Currently, 16 dairies in Crawford County average between 100 and 200 cows milked daily with approximately a third confining the herd and two-thirds using pasture in their management.
The rotational grazing community in the county is growing and is greater than 35 percent of the dairies. Properly managed grazing has been shown to greatly reduce overland flow of waste to waters.
From the 2012 USDA Census of Agriculture for Crawford County, we can track changes in animal and crop agriculture in the county from 1990 to 2012.
Hay acres decreased from 57,300 in 1990 to 29,629 in 2012, while soybean acres increased from 1,400 to 15,002.
In this time period, there were also dramatic reductions in the number of dairy cows, milk production, cattle and hogs in the county. During those 22 years, annual milk production decreased by 45 percent and the number of milk cows and hogs decreased by over 50 percent. Cattle decreased by 30 percent.
The county currently has only one permitted Confined Animal Feeding Operation, Roth Feeder Pigs, near Wauzeka. The receiving water for surface water and groundwater for the facility is located within the Boydtown Creek Watershed in the Lower Wisconsin River Basin.
“One of the reasons that this operation is a threat to water quality in the area and south into Grant County is that the farm is surrounded by multiple direct conduits to groundwater such as wells and sinkholes, and is located on top of a karst formation itself,” Dr. Rodolfo noted.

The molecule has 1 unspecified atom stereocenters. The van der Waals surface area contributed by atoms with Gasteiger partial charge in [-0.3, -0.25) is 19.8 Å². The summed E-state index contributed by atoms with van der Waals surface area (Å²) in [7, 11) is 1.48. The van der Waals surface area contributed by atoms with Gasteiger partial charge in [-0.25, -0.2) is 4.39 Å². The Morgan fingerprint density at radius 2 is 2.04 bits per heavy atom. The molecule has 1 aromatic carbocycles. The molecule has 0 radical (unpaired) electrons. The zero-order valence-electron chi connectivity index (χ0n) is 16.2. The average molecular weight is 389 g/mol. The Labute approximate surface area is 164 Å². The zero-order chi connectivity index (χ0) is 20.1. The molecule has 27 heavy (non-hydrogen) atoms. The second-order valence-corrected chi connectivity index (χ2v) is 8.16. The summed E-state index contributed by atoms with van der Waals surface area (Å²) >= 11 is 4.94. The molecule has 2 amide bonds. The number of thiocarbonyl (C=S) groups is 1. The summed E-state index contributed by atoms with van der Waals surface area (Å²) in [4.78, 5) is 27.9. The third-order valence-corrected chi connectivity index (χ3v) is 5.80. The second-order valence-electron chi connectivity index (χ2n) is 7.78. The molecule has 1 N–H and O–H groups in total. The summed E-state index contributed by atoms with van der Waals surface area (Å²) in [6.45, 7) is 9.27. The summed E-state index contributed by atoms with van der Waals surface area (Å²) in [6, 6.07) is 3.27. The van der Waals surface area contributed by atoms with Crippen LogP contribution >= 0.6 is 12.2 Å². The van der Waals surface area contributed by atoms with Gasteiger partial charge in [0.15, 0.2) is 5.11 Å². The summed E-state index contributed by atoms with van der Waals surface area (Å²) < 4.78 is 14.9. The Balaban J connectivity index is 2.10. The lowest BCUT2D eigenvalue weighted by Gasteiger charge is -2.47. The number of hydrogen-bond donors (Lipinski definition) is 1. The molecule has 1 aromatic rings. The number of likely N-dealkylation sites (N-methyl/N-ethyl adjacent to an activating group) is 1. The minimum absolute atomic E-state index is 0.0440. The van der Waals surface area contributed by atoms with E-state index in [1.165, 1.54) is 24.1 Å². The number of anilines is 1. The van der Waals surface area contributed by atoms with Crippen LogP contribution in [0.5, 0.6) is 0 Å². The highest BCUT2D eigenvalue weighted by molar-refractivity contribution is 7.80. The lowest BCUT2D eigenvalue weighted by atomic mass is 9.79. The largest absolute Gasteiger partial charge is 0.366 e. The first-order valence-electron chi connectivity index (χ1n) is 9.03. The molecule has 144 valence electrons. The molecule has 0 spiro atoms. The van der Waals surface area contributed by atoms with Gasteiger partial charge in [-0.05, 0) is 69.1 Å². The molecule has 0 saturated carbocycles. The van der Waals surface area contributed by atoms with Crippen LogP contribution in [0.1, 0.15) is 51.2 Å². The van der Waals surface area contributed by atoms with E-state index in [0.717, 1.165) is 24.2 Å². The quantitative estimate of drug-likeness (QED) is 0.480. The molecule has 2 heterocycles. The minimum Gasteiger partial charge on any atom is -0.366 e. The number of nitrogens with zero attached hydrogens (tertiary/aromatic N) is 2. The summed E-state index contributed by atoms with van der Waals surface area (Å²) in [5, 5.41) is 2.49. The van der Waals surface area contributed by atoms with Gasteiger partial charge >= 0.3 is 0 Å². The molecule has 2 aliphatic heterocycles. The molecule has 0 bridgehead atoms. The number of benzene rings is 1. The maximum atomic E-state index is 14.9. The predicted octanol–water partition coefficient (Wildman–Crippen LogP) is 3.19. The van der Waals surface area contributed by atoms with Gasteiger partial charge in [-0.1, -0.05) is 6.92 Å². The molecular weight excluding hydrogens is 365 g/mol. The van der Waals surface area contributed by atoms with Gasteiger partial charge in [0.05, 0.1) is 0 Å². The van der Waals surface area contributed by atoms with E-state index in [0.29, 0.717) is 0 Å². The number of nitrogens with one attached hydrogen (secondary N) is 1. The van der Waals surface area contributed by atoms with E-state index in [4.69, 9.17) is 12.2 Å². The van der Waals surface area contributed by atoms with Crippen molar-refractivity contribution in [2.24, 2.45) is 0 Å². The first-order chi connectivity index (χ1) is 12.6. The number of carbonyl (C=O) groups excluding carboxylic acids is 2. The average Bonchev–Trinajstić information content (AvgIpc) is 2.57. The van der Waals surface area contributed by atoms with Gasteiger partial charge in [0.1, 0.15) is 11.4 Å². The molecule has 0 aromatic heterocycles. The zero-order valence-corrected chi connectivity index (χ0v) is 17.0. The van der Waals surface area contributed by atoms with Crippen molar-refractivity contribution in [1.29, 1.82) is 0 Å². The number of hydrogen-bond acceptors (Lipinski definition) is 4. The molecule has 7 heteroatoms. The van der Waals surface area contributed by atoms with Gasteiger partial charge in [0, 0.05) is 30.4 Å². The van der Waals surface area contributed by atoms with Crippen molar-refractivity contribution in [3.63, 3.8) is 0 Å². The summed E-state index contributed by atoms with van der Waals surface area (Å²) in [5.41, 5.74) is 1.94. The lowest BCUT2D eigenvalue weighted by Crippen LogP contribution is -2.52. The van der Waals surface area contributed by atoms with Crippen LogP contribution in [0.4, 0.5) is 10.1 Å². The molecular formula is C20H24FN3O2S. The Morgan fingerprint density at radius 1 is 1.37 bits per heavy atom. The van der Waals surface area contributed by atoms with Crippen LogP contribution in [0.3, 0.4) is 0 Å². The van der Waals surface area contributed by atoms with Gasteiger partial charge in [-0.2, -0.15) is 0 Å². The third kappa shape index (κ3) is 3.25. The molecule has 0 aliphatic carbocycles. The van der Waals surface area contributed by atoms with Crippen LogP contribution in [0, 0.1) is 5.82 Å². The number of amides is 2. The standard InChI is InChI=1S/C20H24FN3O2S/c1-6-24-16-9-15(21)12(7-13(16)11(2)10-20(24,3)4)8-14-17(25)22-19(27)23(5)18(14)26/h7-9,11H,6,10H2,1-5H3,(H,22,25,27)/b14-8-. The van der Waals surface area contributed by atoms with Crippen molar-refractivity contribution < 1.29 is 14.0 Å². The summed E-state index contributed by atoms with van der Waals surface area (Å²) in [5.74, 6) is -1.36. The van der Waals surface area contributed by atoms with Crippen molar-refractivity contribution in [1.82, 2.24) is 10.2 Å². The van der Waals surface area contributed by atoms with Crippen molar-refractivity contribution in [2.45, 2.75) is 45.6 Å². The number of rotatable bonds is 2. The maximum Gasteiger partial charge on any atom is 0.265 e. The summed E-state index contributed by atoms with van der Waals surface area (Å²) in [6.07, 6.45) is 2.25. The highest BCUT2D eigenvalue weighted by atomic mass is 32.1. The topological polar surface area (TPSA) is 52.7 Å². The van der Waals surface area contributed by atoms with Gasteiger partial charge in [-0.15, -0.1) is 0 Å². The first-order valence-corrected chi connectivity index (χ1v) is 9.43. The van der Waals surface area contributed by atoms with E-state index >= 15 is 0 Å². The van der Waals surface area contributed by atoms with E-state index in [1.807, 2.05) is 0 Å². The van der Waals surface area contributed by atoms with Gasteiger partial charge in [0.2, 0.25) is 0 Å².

Similar to the Driftless Region, Kewaunee County in northeast Wisconsin also has a karst topography.
Kewaunee County sits in the Lake Michigan Basin and is primarily an agricultural county with approximately 173 farms, of which 16 are large Concentrated Animal Feeding Operations or CAFOs, which are defined as farms with greater than 1,000 animal units.
Since 1983, Kewaunee County has seen a cattle increase from 59,800 to approximately 98,000 total animals, with the number of dairy cows increasing from 30,300 to approximately 45,500. When cattle manure is applied to cropland and pasture, it can be a source of nitrates and pathogens in groundwater.
Within Kewaunee County there are areas of shallow soils (less than 60 inches) over fractured bedrock and other areas where fractured bedrock is located at the surface. Pollutants from agricultural fields, animal feeding operations or septic systems can enter groundwater through these conduits and be taken up in water wells, causing the water to be unsafe for drinking and other household uses.
A majority of Kewaunee County residents rely on groundwater for their drinking water, which is provided by private wells. Of wells tested, results showed approximately one third have been unsafe due to high nitrates (10 ppm or greater) and/or bacteria. The percentage of unsafe wells increases in townships like Lincoln and Red River that have shallow soils over karst bedrock.